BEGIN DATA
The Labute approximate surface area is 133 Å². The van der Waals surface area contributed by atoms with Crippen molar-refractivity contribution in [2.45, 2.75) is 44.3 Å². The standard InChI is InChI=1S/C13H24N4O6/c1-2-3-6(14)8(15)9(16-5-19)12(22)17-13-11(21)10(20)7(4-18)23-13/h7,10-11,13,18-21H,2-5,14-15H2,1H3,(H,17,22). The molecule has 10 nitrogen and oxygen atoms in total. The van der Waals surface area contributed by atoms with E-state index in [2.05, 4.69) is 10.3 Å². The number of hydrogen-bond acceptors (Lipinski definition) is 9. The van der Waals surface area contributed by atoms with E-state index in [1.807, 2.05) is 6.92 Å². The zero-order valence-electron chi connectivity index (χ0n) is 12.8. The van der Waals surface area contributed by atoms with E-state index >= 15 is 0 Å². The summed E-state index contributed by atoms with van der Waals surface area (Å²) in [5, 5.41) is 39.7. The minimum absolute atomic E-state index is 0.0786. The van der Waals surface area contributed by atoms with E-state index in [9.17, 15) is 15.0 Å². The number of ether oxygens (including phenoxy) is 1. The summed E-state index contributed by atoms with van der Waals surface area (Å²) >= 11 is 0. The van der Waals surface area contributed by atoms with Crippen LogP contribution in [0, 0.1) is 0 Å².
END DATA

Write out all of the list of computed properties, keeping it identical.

The Labute approximate surface area is 133 Å². The van der Waals surface area contributed by atoms with Crippen molar-refractivity contribution in [2.45, 2.75) is 44.3 Å². The standard InChI is InChI=1S/C13H24N4O6/c1-2-3-6(14)8(15)9(16-5-19)12(22)17-13-11(21)10(20)7(4-18)23-13/h7,10-11,13,18-21H,2-5,14-15H2,1H3,(H,17,22). The molecule has 10 nitrogen and oxygen atoms in total. The van der Waals surface area contributed by atoms with E-state index in [2.05, 4.69) is 10.3 Å². The number of hydrogen-bond acceptors (Lipinski definition) is 9. The van der Waals surface area contributed by atoms with E-state index in [1.807, 2.05) is 6.92 Å². The zero-order valence-electron chi connectivity index (χ0n) is 12.8. The van der Waals surface area contributed by atoms with E-state index >= 15 is 0 Å². The summed E-state index contributed by atoms with van der Waals surface area (Å²) in [5, 5.41) is 39.7. The minimum absolute atomic E-state index is 0.0786. The van der Waals surface area contributed by atoms with E-state index in [9.17, 15) is 15.0 Å². The number of ether oxygens (including phenoxy) is 1. The summed E-state index contributed by atoms with van der Waals surface area (Å²) >= 11 is 0. The van der Waals surface area contributed by atoms with Crippen LogP contribution in [0, 0.1) is 0 Å².